PARIS (AP) — Kei Nishikori didn't care he'd made history at the French Open.

The first Japanese man in 75 years to reach the last 16 was nonplussed because he expected to get this far on Saturday.

"Sorry, I'm not good at history," he said, playing down the significance of his result. "I'm seeded 13 here, so I have to kind of go through these couple (of) rounds."

In beating No. 24-seeded Benoit Paire of France 6-3, 6-7 (3), 6-4, 6-1, Nishikori matched Fumiteru Nakano, who lost in the fourth round in Paris in 1938.

Nishikori said he had never heard of Nakano.

The match was almost overshadowed by Paire being docked a point for being coached.

Paire had a set point while leading 5-4 in the second and Nishikori serving. But Paire was given a point penalty by chair umpire Enric Molina for coaching, which is not allowed at Grand Slams, and Nishikori wound up holding serve.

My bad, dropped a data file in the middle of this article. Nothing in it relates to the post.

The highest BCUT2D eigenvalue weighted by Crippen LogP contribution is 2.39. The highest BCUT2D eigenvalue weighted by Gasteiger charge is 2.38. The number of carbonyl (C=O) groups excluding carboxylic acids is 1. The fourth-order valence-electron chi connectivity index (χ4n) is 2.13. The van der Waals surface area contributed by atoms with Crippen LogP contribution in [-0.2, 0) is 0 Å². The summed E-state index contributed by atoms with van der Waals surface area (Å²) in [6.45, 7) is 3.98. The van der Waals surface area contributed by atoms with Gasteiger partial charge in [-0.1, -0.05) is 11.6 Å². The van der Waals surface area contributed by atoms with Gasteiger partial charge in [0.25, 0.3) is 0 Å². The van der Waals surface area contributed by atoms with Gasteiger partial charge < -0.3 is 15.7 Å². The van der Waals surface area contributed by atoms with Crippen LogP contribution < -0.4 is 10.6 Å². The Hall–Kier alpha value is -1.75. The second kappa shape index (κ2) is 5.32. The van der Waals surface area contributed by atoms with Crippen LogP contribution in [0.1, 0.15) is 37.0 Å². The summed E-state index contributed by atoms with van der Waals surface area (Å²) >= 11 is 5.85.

Paire said later his coach, Lionel Zimbler, was merely putting his hands in the air to offer encouragement. Zimbler moved both hands forward in a kind of pushing motion.

"For sure, it's not fair. You see every coach do the same thing," Paire said. "If it's the best player in the world, (Molina) doesn't (give a) warning."

The incident had no effect on Nishikori.

"I didn't see it, and I didn't know what's happening in the match," Nishikori said. "They didn't explain (it to) me, and I didn't care ... I was just trying to concentrate (on) myself."

Paire did manage to win that set, anyway, but was broken in the last game of the third when he missed a drop shot.

 

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